The three mountains were gradually carted off and dumped into nearby coves to give the overcrowded town some breathing room. Tourists strolling through present-day Quincy Market may not realize it, for example, but they are walking on what used to be the shoreline of the Boston Harbor. And, before buying into the myth that Boston’s streets were laid out along existing "cow paths," consider that the original topography of the town bears absolutely no resemblance to the city’s ultimate configuration. The streets in the oldest sections were confined to the narrow oddly-shaped peninsula; subsequent landfills proceeded erratically and irregularly, and thus Boston’s notoriously confusing street layout was born.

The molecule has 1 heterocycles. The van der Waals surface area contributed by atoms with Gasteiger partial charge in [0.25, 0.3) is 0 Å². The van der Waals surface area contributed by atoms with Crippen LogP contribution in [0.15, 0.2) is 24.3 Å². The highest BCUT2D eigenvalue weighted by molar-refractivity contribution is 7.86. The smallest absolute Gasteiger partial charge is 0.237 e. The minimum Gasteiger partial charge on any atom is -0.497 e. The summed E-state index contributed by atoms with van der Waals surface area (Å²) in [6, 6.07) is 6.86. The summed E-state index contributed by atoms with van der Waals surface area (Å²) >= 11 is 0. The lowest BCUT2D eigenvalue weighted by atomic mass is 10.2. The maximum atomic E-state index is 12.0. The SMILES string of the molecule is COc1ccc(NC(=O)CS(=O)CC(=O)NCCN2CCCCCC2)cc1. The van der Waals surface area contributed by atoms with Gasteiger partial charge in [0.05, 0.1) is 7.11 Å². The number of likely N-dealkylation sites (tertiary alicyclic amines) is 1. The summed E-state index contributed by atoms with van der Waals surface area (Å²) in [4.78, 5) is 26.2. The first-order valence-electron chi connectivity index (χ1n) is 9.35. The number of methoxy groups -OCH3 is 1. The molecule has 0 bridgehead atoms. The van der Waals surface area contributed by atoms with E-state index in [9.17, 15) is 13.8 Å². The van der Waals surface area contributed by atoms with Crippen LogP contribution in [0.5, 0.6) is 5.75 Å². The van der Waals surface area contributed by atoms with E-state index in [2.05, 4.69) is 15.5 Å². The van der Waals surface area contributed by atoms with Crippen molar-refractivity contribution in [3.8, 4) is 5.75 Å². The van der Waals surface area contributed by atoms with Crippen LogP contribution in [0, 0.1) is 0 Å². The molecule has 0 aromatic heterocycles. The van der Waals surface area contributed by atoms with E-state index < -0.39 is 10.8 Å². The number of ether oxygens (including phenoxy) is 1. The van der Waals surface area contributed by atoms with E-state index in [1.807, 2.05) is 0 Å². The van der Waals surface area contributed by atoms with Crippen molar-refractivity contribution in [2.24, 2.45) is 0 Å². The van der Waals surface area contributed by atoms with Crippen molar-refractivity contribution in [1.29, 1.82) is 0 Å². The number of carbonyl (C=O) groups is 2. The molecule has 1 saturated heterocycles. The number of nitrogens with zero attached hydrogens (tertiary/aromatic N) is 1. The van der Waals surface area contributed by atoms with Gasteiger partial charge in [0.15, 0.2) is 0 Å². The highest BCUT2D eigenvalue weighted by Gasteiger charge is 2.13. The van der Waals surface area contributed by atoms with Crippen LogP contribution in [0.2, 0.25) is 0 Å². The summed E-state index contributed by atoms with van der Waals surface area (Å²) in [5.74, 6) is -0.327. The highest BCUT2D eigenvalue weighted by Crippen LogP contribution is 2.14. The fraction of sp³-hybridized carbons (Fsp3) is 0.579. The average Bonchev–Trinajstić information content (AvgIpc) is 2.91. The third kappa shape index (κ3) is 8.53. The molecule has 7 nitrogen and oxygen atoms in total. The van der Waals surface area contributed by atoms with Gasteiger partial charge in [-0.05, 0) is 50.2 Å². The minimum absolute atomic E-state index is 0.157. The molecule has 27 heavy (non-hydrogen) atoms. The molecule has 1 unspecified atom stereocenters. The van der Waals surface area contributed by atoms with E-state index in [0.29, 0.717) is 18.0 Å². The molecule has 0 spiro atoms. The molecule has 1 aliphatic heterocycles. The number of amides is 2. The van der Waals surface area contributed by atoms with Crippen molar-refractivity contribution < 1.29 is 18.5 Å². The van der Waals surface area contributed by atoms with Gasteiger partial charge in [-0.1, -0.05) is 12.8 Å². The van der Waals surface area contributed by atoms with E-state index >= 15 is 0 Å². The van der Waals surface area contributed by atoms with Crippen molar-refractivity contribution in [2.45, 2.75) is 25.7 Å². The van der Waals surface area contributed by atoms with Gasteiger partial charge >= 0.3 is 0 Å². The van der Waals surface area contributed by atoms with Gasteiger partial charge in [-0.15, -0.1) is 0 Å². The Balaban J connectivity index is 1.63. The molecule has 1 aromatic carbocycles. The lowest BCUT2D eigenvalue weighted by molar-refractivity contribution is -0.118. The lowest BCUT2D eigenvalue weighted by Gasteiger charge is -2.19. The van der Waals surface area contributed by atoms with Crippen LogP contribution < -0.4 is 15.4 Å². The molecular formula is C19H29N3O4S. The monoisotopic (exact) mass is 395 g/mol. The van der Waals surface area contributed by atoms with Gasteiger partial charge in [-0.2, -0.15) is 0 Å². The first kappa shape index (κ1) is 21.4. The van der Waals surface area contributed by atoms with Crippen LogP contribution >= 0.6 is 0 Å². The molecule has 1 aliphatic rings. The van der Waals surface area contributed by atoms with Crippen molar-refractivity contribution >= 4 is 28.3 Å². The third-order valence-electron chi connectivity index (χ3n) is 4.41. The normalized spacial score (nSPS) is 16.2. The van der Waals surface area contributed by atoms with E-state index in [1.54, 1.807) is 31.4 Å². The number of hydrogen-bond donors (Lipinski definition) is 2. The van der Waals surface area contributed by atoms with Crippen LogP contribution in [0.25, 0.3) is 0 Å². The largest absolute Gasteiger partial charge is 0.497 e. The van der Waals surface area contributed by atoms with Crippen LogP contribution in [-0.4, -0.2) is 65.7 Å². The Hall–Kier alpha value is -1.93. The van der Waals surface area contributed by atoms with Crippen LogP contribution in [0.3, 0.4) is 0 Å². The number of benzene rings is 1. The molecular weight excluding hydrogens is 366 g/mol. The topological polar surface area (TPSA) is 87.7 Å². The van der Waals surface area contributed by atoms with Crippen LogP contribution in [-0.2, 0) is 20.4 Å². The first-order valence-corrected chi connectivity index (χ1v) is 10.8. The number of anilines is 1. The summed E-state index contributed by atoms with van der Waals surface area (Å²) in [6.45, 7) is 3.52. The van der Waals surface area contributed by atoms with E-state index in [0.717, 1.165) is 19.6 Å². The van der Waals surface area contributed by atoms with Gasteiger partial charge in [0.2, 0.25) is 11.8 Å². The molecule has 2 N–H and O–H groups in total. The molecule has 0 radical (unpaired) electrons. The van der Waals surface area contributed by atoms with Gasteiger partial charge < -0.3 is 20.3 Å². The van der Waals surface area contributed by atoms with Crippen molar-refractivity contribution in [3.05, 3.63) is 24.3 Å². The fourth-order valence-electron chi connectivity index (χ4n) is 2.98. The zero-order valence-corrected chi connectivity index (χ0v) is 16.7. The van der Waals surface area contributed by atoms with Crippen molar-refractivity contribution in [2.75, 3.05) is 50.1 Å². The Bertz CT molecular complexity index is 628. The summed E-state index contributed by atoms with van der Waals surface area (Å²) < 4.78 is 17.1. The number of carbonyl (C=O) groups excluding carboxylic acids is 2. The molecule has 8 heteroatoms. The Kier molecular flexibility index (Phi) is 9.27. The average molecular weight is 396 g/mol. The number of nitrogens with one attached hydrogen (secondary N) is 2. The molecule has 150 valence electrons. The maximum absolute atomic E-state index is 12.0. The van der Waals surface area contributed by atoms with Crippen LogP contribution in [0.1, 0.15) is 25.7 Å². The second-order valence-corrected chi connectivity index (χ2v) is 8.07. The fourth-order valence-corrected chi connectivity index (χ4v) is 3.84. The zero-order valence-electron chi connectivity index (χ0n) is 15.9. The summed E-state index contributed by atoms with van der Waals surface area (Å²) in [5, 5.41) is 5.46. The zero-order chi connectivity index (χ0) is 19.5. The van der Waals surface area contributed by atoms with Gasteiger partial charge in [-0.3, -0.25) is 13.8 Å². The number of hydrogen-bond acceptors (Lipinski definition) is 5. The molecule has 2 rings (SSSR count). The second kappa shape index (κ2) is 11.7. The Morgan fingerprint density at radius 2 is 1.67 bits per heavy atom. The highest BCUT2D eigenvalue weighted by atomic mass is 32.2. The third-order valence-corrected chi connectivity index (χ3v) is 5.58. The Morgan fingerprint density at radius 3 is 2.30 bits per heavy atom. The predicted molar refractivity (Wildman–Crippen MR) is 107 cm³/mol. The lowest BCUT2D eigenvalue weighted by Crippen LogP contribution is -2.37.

The most ambitious of these fill projects began in the mid 1800’s and involved filling in what is now the entire Back Bay area. I heard the same story about the filling in of the Back Bay from not just one but three people while I was in Boston. For over fifty years, day and night, 24 hours a day, gravel was brought in by railroad from Needham and westward areas, up to 3,500 railroad cars of it a day. The scope of this project alone, not to mention the many other areas that were filled (West Cove, South Cove, East Cove, Marine Park, South Boston, Charlestown, the Logan Airport area, and others) surely make the creation of Boston one of the greatest American engineering feats. To get a sense of how dramatically the land was built up, take a look at this animated page displaying the Sequence of Landfill Projects in Boston. Impressive, isn’t it? And the work continues even to this day.